This content has been marked as final. Show 5 replies
The answer to this question can be quite involved. If you are operating as a sole proprietor, income tax may be due on any profits you make. The income will be reported on Schedule C of your return. If it, and other income earned, are above a certain threshold depending on your tax status (single, married, dependents, etc.), taxes will be payable. On the other hand, however, operating losses from Schedule C may be used to offset other income if available. The rules for a corporate form of business are varied, but, in general, the income for most legal forms used by small businesses is reported on Schedule C. Another complication, if profits are sufficient, is the requirement to pay "estimated taxes" quarterly. The best place to go for information re income taxes is the IRS web site at www.irs.gov. They have several self-help publications and guidelines to help the small business person in this area. Two important considerations here are the need to maintain excellent records of all income and expense items and pay all taxes when due. This includes estimated income tax payments, withholding taxes if you have employees, and sales taxes if required in your state. If you are not comfortable with all the rules and regulations, find an accountant or other qualified person to assist you. And, ask for their assistance in establishing an effective record keeping system to handle these issues.
If a business fails to show a profit within a three year period it is
considered a hobby and you cannot claim any business expenses on your
tax return. A home based business has allowable deductions such as a
percentage of your mortgage, taxes, insurance, utilities, etc. plus
depreciation on the value of your home. This is done as follows: you
must have one or more rooms devoted specifically for your business use
and you calculate the percentage of square footage they are of the
entire house. Let's say for example that it's 20 percent. You then take
20% of all the above expenses to claim as a deduction in your tax
return. However, "what the government giveth the government taketh
away" applies here. If, in the future, you decide to stop the business.
sell your house then you must pay tax on the profit you made and that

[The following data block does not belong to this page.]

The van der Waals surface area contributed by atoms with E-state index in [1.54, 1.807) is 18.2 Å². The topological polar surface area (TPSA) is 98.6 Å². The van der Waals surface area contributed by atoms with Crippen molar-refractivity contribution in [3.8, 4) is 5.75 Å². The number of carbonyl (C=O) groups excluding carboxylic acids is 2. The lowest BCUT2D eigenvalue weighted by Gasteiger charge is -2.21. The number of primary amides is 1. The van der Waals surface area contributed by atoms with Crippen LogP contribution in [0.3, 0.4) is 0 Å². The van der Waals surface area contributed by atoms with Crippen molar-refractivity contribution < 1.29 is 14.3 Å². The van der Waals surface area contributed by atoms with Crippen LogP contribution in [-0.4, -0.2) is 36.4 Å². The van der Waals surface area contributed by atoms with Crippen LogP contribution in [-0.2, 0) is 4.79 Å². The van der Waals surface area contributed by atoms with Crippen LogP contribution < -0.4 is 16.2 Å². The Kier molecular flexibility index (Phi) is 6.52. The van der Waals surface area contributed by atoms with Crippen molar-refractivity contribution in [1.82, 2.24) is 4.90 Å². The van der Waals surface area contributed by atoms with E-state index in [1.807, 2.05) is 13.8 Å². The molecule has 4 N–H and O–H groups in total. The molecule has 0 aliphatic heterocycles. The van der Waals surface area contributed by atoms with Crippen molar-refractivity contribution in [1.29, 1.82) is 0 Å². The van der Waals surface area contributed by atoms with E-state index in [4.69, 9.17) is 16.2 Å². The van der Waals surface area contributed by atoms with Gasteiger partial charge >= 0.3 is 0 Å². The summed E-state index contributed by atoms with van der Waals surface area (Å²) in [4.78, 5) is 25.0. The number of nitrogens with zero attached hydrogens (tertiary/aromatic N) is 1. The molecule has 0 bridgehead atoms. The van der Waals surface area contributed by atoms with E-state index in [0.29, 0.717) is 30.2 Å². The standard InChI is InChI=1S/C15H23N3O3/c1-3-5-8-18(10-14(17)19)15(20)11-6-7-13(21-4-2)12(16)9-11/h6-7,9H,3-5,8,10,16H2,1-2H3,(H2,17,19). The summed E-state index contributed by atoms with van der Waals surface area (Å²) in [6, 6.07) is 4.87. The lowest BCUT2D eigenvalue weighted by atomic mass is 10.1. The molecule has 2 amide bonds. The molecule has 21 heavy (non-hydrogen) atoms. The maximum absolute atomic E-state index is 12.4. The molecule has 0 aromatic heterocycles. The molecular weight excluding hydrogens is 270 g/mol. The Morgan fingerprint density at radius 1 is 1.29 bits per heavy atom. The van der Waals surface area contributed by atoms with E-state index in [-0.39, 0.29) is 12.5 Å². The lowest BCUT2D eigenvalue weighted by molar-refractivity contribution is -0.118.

tax will be the same percentage you claimed as a business expense in
prior years; 20 percent in this case.
Another thing to consider is that your business may have to be handicap
accessible. Check with your County Clerk's office on that. It is
required in New York and I don't know if it's a national law or local
Thanks for that info, I was actually having problems understanding all this issues of taxes for a home based business. I also have a home based business and didn't know how to figure out my taxes.
You should also explore an option of forming a small corp. It will save you good $$ on taxes. Its not cheap to set up and pay for accounting services, but 99% the tax savings of the corp greatly surpass the fees to run the corp. You also need to be profitable and have good cash flow.
It really depends on how your business is set up. Are you a Sole Proprieter or Incorp?
If it's a S.P, then you don't need an Tax Id number, you will just use
your ss# and all the money you recieve will be counted as your personal
income. I would suggest setting aside 30% for taxes. When you do your
taxes, it will tell you how much you owe.
If you can't find anything on the IRS website, you can also talk to
either a lawyer or an accountant for help. You may also want to check
out websites for small businesses or your local Chamber of Commerce....
Good luck to you.
Good luck to you. I'm trying to get my fiance to open his own pool and spa company too.
Oh.. also, go to your local City Hall. You will have to get a biz
license from them also. They may also have you get one for the cities
you will provide service for.
Japanese Engines payday loan business AdWords keyword tool internet providers